Museums, picture galleries, &c., would be freed from damp and rot, to the preservation of the works of nature and art. The dwelling of the wealthy and the cottager may have, in every room, a completeness of ventilation at present unattainable with solid bricks or stone. Factories, also, may be made fireproof, and be less weighty than the present system of wood floors.
Then, referring to the price of the perforated bricks in comparison to the present made bricks; the price of the present made common clay bricks, say, made 10, and 5, and 3 inches, is about 28s, as an average per 1000, weighing 4 tons, if made the usual size of 150 cubic inches. The perforated brick 15 x8 x 8 inches, and glazed on the outward face could be made for £7 per 1000, these being 960 cube inches or about 6 bricks of the ordinary size, and these too, imperishable from being glazed. The saving of lime would be nearly a 6th part per common brick, and a 20th part less than rubble stone walls, besides the advantages of lees carting. But, independent of every other advantage, a saving would be effected. Say 6333 bricks cost 28s per 1000 unglazed, £18, 17s 4d, their tonnage would be, at least, 25 tons, and it would take 5 cartloads of lime to lay them. Now, 1000 of perforated 15 x 8 x 8 being equal to 6333 bricks of the present size, could be made and glazed for £7 per 1000, the weight of which would be 12 3/4 tons or a saving of 12 1/4 tons in the equality of bulk; then one cartload of lime would bed 1000, saving of 4 cartloads of lime, and, say, 8 carts of sand. The lime at 11s a cart, including carting sand, 1s 3d, which, with the saving of £1, 17s 4d on the bricks would amount to, (Lime,) £2 4s (Sand,) 1s. Total £4 11 4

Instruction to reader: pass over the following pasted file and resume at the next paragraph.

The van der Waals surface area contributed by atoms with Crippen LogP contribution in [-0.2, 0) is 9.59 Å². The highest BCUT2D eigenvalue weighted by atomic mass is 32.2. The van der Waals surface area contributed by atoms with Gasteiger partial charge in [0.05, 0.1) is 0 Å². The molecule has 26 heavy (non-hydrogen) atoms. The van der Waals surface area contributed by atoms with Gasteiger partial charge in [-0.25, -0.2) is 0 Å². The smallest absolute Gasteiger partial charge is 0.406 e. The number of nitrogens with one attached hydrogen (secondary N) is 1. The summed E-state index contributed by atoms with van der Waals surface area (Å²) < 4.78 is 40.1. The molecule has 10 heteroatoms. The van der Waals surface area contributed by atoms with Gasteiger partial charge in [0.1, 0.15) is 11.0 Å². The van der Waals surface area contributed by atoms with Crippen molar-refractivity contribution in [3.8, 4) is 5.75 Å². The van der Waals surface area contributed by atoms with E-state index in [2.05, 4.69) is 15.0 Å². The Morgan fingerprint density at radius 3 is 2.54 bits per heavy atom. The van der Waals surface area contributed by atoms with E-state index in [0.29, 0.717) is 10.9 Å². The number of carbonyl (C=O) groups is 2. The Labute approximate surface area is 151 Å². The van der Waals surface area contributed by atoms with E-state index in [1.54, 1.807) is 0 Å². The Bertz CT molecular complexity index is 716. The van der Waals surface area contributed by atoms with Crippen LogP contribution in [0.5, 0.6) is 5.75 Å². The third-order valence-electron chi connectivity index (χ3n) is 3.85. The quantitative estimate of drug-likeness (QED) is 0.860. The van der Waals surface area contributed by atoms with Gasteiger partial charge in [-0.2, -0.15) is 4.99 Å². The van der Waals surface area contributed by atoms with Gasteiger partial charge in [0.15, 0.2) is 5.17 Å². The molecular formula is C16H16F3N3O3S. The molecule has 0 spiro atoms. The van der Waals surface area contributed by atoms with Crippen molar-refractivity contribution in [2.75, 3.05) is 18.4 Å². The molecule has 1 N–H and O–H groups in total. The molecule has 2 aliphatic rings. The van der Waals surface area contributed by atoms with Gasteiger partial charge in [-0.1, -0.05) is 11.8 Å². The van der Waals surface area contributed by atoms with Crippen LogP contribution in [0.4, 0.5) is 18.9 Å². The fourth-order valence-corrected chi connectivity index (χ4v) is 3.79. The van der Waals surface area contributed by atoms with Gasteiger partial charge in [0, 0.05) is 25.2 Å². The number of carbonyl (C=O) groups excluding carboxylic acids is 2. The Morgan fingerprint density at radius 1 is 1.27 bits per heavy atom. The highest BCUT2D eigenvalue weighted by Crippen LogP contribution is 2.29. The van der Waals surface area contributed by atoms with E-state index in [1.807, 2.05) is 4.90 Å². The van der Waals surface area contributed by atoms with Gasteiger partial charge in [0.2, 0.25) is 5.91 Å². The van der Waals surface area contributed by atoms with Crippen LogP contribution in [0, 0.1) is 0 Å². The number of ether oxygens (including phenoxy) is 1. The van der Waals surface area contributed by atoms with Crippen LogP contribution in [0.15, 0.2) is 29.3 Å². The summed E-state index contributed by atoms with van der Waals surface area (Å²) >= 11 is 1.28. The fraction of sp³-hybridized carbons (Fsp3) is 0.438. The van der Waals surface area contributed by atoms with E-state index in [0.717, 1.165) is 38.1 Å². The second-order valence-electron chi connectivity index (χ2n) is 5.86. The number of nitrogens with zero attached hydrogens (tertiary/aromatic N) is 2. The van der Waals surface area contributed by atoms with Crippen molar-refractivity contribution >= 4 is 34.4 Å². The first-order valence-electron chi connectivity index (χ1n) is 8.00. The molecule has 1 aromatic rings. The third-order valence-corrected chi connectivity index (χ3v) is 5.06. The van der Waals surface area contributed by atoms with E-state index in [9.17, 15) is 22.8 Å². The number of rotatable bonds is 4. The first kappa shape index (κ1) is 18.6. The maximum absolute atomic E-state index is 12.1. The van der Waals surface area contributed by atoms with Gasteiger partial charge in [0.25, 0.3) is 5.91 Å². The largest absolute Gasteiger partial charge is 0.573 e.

Therefore, by taking the large perforated bricks, without taking into consideration the beneficial results derived from them, you save, not including the difference in carting, per rood, of, say, 16-inch wall, £3 1s 3d. 8-inch wall for cottage walls, per rood, £1 10s 9d. I may, however, mention that you would save, in duty alone, the difference from £1, 17s 2 1/2d, being the duty on 6333 small bricks as made at the present day, and 10s 6d per 1000, make them as large as you please; while to those noblemen and gentlemen living at a distance from stone, should avail themselves of this mode of brick making, as very indifferent clay would make brick if handmade and by glazing them they will suit all climates. But I may remark, that all clay, either for brick or tile pipes, &c, should be put through a pug mill; and, if very stony clay, a small engine with bruising rollers, which would add but little to the expense, as the bricks above mentioned may be made by machine dies, and could be made to bring out any kinds of mouldings on the bricks, viz., for cornices of any form desirable. Before leaving the subject, I beg distinctly to remark that I do not contemplate superseding with hollow bricks all practised forms and modes of construction, but an adaptation where reason can clearly demonstrate the advantage.